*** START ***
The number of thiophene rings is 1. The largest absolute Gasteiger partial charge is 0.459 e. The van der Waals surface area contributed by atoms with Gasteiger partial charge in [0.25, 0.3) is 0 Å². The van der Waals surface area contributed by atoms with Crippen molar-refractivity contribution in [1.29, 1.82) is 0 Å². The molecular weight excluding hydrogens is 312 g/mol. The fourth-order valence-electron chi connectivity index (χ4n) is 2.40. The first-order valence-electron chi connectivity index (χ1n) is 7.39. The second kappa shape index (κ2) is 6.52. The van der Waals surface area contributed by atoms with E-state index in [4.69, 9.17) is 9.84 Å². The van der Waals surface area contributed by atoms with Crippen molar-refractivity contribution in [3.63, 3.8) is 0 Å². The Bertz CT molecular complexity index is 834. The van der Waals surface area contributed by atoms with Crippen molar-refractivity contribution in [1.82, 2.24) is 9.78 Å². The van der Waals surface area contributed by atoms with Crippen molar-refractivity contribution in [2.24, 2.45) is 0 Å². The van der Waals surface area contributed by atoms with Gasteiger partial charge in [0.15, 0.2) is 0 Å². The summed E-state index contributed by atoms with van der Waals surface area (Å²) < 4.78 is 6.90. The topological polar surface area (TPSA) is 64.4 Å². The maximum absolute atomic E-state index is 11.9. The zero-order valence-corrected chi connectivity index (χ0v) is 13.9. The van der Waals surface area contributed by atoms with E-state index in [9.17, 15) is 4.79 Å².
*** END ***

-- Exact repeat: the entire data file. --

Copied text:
The number of thiophene rings is 1. The largest absolute Gasteiger partial charge is 0.459 e. The van der Waals surface area contributed by atoms with Gasteiger partial charge in [0.25, 0.3) is 0 Å². The van der Waals surface area contributed by atoms with Crippen molar-refractivity contribution in [1.29, 1.82) is 0 Å². The molecular weight excluding hydrogens is 312 g/mol. The fourth-order valence-electron chi connectivity index (χ4n) is 2.40. The first-order valence-electron chi connectivity index (χ1n) is 7.39. The second kappa shape index (κ2) is 6.52. The van der Waals surface area contributed by atoms with E-state index in [4.69, 9.17) is 9.84 Å². The van der Waals surface area contributed by atoms with Crippen molar-refractivity contribution in [3.63, 3.8) is 0 Å². The Bertz CT molecular complexity index is 834. The van der Waals surface area contributed by atoms with Crippen molar-refractivity contribution in [1.82, 2.24) is 9.78 Å². The van der Waals surface area contributed by atoms with Crippen molar-refractivity contribution in [2.24, 2.45) is 0 Å². The van der Waals surface area contributed by atoms with Gasteiger partial charge in [0.15, 0.2) is 0 Å². The summed E-state index contributed by atoms with van der Waals surface area (Å²) < 4.78 is 6.90. The topological polar surface area (TPSA) is 64.4 Å². The maximum absolute atomic E-state index is 11.9. The zero-order valence-corrected chi connectivity index (χ0v) is 13.9. The van der Waals surface area contributed by atoms with E-state index in [9.17, 15) is 4.79 Å².